ISO 26262 Certification for Software Components

The automotive industry has adopted ISO 26262 as its functional safety standard for electronic systems. The current version of ISO 26262 was published in 2011, with a second edition scheduled for release in 2018. The increased use of software in automotive systems such as driver assist, brake control and engine and systems management has placed a greater scrutiny on ensuring the software is safe. Modern vehicles now contain millions of lines of software and software quality is more important than ever. While automotive designers and suppliers have 5 years’ experience using ISO 26262, the bar for software compliance is now higher due to increased complexity, integration and automation. Moreover, one can expect regulatory oversight to increase in the future due to changing policies. In September 2016, the U.S. DOT issued a new federal policy for safe testing and deployment of automated vehicles. This new policy seeks to strike a fair balance between innovation and regulatory oversight but will require additional effort from vehicle makers and suppliers who wish to use forms of automation in their future designs.

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Robots on Wheels - By 2021, This May Be the New Normal

If you drive a car, I suggest you read this post by Mark Fields, CEO of Ford Motor Company. Ford is staking their claim in the driverless car market, and it is a bold one. Ford expects to mass-produce driverless cars in 2021 for ride-hailing and ride-sharing services. And this isn’t an advanced autopilot or car with self-driving capabilities; this is a “No steering wheel. No gas pedals. No brake pedals. A driver will not be required.” fully driverless car.

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DDS Proof Points for Autonomous Cars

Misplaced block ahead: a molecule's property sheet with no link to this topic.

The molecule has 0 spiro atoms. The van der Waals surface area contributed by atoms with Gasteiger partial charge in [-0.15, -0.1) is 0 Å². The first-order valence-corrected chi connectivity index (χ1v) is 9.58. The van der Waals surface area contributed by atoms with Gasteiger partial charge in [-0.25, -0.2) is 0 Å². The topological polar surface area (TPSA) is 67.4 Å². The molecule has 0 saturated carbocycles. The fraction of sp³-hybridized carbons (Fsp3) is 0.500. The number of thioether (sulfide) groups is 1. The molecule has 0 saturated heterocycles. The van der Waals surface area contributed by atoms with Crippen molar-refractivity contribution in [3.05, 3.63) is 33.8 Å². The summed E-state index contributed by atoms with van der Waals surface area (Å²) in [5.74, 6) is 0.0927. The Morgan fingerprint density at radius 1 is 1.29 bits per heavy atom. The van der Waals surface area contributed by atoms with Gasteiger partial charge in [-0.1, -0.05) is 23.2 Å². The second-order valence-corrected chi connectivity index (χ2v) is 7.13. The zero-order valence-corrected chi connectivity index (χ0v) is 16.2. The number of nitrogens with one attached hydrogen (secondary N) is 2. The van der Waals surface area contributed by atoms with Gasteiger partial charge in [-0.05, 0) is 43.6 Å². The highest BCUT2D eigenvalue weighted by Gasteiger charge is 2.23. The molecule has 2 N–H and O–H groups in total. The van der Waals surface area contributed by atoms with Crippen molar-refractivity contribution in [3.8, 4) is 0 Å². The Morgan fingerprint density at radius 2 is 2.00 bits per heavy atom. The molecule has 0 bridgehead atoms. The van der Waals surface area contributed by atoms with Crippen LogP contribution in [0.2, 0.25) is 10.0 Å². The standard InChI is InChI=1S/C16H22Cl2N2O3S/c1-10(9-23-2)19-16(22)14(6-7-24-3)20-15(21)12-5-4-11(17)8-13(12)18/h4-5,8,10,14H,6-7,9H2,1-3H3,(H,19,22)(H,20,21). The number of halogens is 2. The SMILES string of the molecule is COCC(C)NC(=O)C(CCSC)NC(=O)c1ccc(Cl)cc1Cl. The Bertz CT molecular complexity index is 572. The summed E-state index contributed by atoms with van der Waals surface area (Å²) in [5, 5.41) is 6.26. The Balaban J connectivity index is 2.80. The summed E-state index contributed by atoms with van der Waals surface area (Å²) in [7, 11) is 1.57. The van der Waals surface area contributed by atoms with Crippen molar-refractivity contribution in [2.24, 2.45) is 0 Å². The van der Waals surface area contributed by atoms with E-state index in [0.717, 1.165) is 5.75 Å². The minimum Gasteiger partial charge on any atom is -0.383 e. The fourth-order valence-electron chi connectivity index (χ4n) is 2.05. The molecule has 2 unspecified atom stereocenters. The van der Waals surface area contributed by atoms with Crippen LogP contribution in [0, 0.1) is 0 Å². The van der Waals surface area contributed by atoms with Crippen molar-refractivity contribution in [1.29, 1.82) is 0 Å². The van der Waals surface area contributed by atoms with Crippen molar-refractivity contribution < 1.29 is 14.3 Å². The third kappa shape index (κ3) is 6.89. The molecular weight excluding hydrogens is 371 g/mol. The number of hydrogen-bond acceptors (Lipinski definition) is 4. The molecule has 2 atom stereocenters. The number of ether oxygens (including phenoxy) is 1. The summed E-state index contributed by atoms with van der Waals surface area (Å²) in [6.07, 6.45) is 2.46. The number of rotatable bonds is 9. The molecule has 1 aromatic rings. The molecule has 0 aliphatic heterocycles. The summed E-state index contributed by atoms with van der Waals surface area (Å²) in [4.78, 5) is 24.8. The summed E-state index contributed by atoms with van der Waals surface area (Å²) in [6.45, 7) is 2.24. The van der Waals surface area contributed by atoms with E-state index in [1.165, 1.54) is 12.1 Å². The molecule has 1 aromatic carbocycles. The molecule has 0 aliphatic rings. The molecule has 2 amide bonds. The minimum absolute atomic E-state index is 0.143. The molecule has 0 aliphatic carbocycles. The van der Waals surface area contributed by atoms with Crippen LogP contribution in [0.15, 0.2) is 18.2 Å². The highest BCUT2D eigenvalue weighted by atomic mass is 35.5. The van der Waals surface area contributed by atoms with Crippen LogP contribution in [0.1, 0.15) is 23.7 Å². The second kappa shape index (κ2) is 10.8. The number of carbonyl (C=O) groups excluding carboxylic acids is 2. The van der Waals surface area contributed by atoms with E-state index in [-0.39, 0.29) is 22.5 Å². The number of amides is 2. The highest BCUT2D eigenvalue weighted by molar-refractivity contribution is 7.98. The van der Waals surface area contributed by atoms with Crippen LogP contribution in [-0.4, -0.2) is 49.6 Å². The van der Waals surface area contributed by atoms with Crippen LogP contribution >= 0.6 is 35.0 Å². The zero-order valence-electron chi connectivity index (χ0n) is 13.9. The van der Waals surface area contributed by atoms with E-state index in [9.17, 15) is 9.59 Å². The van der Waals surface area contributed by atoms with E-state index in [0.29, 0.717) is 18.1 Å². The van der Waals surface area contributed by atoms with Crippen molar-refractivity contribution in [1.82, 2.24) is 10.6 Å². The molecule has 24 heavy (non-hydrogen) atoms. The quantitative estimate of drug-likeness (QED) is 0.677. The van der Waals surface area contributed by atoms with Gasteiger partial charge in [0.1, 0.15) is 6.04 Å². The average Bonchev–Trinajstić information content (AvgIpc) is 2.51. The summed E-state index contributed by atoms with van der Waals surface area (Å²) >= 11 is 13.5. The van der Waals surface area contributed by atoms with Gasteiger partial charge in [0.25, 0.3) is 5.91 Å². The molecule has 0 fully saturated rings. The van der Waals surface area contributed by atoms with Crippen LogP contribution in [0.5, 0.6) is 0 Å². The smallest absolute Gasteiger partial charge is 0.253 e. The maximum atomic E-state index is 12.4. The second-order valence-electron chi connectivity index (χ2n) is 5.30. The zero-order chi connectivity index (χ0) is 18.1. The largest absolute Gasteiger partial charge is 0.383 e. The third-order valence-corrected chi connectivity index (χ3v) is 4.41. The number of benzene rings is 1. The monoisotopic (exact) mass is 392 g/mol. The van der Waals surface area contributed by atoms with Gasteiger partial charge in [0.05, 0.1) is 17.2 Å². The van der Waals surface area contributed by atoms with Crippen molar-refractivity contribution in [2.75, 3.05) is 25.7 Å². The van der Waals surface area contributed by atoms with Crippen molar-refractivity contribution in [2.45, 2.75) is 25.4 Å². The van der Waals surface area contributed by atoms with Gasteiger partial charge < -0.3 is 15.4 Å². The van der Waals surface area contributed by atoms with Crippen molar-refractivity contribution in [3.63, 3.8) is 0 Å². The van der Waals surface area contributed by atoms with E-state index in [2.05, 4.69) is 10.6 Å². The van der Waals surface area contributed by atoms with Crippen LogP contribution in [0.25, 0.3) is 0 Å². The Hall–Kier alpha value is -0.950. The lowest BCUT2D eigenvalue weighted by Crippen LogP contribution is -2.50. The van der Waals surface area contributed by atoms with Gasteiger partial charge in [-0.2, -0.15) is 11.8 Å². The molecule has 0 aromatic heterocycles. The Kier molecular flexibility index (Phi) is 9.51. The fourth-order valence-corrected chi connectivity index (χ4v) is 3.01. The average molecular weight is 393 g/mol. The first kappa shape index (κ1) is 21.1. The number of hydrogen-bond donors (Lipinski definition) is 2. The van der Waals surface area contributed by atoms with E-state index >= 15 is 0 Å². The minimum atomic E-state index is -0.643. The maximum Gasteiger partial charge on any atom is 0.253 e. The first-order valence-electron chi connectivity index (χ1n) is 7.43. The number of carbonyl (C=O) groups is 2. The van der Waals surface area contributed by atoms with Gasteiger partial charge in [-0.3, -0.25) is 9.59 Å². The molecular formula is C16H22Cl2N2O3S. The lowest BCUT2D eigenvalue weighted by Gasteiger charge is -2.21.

While implementation details for autonomous cars are still tightly guarded design secrets, deployment examples in adjacent markets provide a wealth of information about DDS and its ability to solve the most challenging connectivity problems.

The following use cases have one or more connectivity issues in common with autonomous cars. Autonomous car requirements span three main areas: performance, safety, and integration. Systems must ensure performance to successfully connect components, optimize safety at every level of a fully autonomous system, and make it easier to reliably integrate complex software from diverse components.

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Enabling Autonomous Cars

An autonomous car is a great example of a highly distributed dynamic system, where component objects continuously make real-time local decisions based on system-wide constraints and approximate global state. DDS evolved to specifically address this type of system, and RTI has become a trusted expert assisting the innovators of future autonomous cars.

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